On August 25, 1890 Nellie Bly, a 25-year-old reporter, received a hero’s welcome in Jersey City for circumnavigating the globe in less than 80 days. (long post, but worth it.)
Nellie Bly, investigative journalist, is one of my favorite characters in U.S. history. Born Elizabeth Jane Cochran in 1864, she made her journalistic debut by writing an op/ed in reply to an article in the Pittsburgh Dispatch entitled “What Girls Are Good For.” The article admonished women not to stray further than the home. This infuriated Elizabeth into writing a scathing reply signed “Little Orphan Girl.”
The editor was so impressed, he placed an ad for the Little Orphan Girl to visit the newspaper. When Elizabeth introduced herself, he offered her the opportunity to write a rebuttal piece to be published. Elizabeth went home and wrote her first newspaper article “The Girl Puzzle.” Impressed again, Madden offered Elizabeth a full-time job writing under the name Nellie Bly.
At the time women almost always wrote articles on gardening, fashion or society. Nellie Bly eschewed these topics for hard pressing stories on the poor and oppressed. Drawing from her mother’s experience, she wrote on the inherent disadvantages women had in divorce proceedings. She also wrote numerous articles on the lives of poor women who worked in Pittsburgh’s bottle factories.
Nellie’s articles fascinated readers, but drew criticism from the business community. When companies threatened to pull advertising from the Dispatch because of her articles, Nellie was assigned to a gardening story. When she turned in the article, she included her resignation.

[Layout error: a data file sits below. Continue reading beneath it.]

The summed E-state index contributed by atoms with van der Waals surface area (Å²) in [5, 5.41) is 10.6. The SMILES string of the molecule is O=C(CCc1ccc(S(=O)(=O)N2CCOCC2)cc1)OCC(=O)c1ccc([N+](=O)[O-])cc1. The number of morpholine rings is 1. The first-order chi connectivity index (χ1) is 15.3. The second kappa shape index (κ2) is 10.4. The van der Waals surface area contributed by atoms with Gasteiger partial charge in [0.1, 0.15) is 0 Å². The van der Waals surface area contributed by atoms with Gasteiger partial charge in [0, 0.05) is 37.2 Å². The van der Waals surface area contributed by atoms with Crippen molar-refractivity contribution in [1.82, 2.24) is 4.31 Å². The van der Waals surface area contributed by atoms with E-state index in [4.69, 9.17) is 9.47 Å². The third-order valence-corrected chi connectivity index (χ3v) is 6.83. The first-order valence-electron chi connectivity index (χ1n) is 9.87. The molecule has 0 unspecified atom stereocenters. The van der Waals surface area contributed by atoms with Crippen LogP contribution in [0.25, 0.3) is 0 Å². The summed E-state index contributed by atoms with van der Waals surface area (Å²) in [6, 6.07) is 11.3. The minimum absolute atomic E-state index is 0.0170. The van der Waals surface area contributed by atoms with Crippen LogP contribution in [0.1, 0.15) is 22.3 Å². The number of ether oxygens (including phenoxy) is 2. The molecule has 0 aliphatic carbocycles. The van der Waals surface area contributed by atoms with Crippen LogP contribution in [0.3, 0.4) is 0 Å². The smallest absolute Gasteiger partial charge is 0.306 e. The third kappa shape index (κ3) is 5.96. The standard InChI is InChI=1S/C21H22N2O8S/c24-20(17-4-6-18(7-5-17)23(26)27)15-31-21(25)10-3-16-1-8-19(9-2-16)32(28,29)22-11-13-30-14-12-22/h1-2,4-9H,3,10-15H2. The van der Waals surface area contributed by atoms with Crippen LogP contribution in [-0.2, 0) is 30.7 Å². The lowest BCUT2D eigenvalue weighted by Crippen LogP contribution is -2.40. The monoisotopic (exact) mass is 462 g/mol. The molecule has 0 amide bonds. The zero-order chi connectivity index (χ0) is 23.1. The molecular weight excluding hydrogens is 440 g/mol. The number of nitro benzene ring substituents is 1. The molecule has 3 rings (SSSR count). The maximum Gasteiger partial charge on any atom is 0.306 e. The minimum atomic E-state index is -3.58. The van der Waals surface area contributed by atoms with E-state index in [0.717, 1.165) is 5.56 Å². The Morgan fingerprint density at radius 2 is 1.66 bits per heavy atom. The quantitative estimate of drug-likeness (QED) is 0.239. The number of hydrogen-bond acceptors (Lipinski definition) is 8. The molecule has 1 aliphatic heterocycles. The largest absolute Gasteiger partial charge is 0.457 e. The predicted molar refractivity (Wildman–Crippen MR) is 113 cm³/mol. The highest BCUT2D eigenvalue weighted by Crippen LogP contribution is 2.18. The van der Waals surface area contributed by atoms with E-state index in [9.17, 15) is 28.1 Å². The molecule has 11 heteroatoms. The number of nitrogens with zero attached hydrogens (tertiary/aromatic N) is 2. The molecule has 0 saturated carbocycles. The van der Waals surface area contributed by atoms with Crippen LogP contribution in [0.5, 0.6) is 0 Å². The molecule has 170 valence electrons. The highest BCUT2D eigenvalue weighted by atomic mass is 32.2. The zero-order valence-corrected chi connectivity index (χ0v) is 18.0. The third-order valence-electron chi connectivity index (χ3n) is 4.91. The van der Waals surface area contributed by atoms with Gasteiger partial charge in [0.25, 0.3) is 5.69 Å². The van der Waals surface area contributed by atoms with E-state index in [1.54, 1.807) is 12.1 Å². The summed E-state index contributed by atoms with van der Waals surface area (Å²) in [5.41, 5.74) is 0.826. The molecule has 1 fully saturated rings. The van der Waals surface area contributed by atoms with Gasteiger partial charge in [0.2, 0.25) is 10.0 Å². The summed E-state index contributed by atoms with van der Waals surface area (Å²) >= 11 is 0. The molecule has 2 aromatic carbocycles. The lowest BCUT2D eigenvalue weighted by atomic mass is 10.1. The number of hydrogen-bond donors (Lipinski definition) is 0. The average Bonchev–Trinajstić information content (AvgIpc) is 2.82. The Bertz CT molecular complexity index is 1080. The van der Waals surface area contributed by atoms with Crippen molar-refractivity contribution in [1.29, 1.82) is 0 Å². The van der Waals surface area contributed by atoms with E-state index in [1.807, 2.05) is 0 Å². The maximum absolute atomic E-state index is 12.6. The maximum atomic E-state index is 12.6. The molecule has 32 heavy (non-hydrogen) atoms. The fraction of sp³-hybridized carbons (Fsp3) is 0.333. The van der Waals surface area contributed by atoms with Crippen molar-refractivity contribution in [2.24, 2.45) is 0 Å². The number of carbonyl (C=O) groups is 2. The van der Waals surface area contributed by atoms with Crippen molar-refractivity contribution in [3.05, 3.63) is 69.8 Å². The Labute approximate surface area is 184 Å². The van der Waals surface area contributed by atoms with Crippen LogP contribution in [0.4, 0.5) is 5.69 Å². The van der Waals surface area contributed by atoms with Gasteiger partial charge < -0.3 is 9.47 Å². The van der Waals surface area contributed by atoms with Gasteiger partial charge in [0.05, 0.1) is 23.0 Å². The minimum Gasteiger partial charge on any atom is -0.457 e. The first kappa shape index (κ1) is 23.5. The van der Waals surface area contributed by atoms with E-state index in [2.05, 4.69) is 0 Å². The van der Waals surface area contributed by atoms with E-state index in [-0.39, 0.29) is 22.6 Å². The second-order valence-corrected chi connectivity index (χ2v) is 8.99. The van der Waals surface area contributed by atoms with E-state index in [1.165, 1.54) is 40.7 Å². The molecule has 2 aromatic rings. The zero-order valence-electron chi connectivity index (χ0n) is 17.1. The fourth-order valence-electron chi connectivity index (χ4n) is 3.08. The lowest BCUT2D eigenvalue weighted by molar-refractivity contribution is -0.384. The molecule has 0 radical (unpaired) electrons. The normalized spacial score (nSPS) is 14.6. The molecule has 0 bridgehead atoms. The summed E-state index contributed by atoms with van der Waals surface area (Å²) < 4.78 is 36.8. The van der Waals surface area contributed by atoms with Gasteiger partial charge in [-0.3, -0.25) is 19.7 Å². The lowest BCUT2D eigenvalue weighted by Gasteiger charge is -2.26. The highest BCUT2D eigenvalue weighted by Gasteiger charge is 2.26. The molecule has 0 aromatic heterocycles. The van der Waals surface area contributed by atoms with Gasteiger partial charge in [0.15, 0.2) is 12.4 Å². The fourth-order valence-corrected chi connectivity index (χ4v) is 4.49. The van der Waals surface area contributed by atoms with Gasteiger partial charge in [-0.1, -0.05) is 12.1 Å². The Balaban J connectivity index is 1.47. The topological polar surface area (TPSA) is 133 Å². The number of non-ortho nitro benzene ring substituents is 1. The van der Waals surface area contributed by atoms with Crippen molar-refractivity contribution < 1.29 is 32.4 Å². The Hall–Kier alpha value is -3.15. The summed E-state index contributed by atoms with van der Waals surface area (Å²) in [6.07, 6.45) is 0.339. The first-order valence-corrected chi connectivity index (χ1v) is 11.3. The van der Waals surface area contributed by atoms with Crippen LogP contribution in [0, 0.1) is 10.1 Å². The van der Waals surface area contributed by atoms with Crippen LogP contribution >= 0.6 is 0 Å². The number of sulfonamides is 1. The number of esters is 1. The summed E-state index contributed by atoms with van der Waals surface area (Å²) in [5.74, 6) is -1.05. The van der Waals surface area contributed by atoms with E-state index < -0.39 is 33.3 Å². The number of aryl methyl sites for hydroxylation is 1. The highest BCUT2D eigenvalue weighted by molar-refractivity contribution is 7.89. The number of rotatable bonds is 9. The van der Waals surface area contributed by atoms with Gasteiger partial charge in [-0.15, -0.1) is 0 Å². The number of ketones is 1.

Nellie’s next adventure was a six-month trip to Mexico. What started out as a travelogue soon turned into a scathing review of the Mexican government, reporting on President Porfirio Diaz imprisoning a journalist for criticizing the government.
Back in the United States, Nellie decided that her next destination would be New York City. In 1887, Nellie arrived in New York hoping to land a job at a major newspaper, but none was offered. After four months of rejection, and near penniless, she talked her way into the office of John Cockerill.
Determined not to leave without work, Nellie was eventually assigned to go under-cover as a patient in the notorious asylum on Blackwell’s Island and report first-hand on her experience. Nellie convinced doctors and judges that she was insane, and was committed to the asylum.
She endured filthy conditions, rotten food and physical abuse from doctors and nurses for ten days before a World agent rescued her. Nellie’s articles “Behind Asylum Bars” and “Inside The Mad-House” created an uproar in New York and reforms were made to provide better living conditions for the people at the asylum.
Nellie would spend the next several years writing articles for The World. She pioneered the field of investigative journalism. Often going under-cover, she exposed crooked lobbyists in government, tracked the plight of unwanted babies, reported on the conditions for poor workers in box-making factories and much more.